All adults in Texas are now eligible for the COVID-19 vaccine. But there still aren’t enough doses for everyone.
It still may be hard to secure a vaccine appointment, but doctors hope increasing supply will help meet demand.
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Starting Monday, all Texans ages 16 and older — about 22 million people — are eligible to receive COVID-19 vaccine doses, the Texas Department of State Health Services announced. But as vaccine eligibility expands, actually getting the vaccine may be even more difficult.
Texas joins several other states in opening eligibility to all adults. DSHS said providers should continue to prioritize walk-ins and appointments for Texans 80 and older.
State health officials said Texas has no strictly enforced residency requirement to be vaccinated, but doses allotted to Texas are intended for those living, working or spending substantial amounts of time in Texas. DSHS spokesperson Chris Van Deusen said out-of-state residents have represented fewer than 1% of all people vaccinated in Texas.
Who is eligible for the COVID-19 vaccine?
People ages 5-17 are eligible to receive the Pfizer-BioNTech vaccine. People ages 18 and older are eligible to get the Pfizer-BioNTech or Moderna vaccines, which are now preferred over the Johnson & Johnson vaccine, according to the Centers for Disease Control and Prevention.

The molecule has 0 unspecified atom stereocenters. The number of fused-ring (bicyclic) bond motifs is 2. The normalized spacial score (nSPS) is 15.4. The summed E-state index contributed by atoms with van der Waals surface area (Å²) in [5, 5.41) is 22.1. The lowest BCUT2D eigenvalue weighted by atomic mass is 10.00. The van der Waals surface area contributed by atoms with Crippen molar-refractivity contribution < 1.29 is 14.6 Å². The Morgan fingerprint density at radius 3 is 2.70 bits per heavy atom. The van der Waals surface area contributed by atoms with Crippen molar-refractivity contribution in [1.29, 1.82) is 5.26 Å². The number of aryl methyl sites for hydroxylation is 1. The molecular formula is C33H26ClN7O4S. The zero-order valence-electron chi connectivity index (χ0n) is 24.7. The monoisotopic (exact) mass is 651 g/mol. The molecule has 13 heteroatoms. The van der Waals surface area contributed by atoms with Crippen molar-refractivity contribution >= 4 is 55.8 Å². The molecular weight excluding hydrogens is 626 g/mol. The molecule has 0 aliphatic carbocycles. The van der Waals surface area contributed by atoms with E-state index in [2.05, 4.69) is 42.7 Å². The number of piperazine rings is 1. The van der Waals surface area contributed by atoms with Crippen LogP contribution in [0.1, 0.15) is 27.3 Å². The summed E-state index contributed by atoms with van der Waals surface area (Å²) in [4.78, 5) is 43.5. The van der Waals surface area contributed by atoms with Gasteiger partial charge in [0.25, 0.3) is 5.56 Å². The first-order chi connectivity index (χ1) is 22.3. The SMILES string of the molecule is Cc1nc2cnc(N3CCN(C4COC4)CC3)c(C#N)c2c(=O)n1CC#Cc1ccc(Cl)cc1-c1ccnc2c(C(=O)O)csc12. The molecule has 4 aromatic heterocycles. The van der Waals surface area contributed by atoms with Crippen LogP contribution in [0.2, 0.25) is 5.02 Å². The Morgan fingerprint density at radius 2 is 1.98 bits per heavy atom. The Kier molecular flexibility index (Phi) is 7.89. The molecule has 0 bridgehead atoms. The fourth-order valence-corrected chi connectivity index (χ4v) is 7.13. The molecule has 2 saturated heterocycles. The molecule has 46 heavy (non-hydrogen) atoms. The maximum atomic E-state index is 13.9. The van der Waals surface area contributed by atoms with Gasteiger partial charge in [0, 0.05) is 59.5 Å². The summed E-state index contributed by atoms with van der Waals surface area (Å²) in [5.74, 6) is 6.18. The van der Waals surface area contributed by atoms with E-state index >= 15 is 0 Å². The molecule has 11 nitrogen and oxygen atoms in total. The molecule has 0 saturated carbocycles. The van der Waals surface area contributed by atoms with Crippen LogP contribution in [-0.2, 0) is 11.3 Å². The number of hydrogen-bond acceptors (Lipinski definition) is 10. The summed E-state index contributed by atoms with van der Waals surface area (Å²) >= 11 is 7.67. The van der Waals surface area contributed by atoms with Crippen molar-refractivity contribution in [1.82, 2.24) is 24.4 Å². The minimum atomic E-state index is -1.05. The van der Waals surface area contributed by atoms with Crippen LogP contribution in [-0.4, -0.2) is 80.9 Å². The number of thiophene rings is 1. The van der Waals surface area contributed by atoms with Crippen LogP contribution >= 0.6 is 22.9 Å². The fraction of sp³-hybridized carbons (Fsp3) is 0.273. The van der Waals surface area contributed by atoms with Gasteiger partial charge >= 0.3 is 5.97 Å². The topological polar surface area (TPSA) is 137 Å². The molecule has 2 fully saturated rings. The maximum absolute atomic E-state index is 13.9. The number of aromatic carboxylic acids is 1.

Is the COVID-19 vaccine safe and effective?
All vaccines in the United States must go through three phases of clinical trials to make sure they are safe and effective. During the development of COVID-19 vaccines, phases overlapped to speed up the process, but all phases were completed, according to the Centers for Disease Control and Prevention. State data shows that unvaccinated Texans made up 85% of coronavirus cases and deaths from Jan. 15 to Oct. 1, 2021.
Should I still get the vaccine if I've had COVID-19?
Yes. Research has not yet shown how long you are protected from getting COVID-19 again after recovering from COVID-19, according to the Centers for Disease Control and Prevention, and vaccination will boost protection. If you were treated for COVID-19 with monoclonal antibodies or convalescent plasma, you should wait 90 days before getting a COVID-19 vaccine. Talk to your doctor if you are unsure what treatments you received or if you have more questions about getting a COVID-19 vaccine.
Where can I get the COVID-19 vaccine in Texas?
Most chain pharmacies and many independent ones have a ready supply of the vaccine, and many private doctors' offices also have it. Texas has compiled other options for finding vaccine appointments here, and businesses or civic organizations can set up vaccine clinics to offer it to employees, visitors, customers or members. The vaccine is free, and you don’t need health insurance to get it.
Who can get a COVID-19 booster shot?
The protection the vaccine offers can wane over time, so medical experts recommend getting a booster shot. People ages 18 and older are eligible for booster shots, according to recommendations from the CDC. Recipients ages 12-17 who received the Pfizer vaccine as their initial two-dose treatment are eligible to receive the Pfizer vaccine as their booster.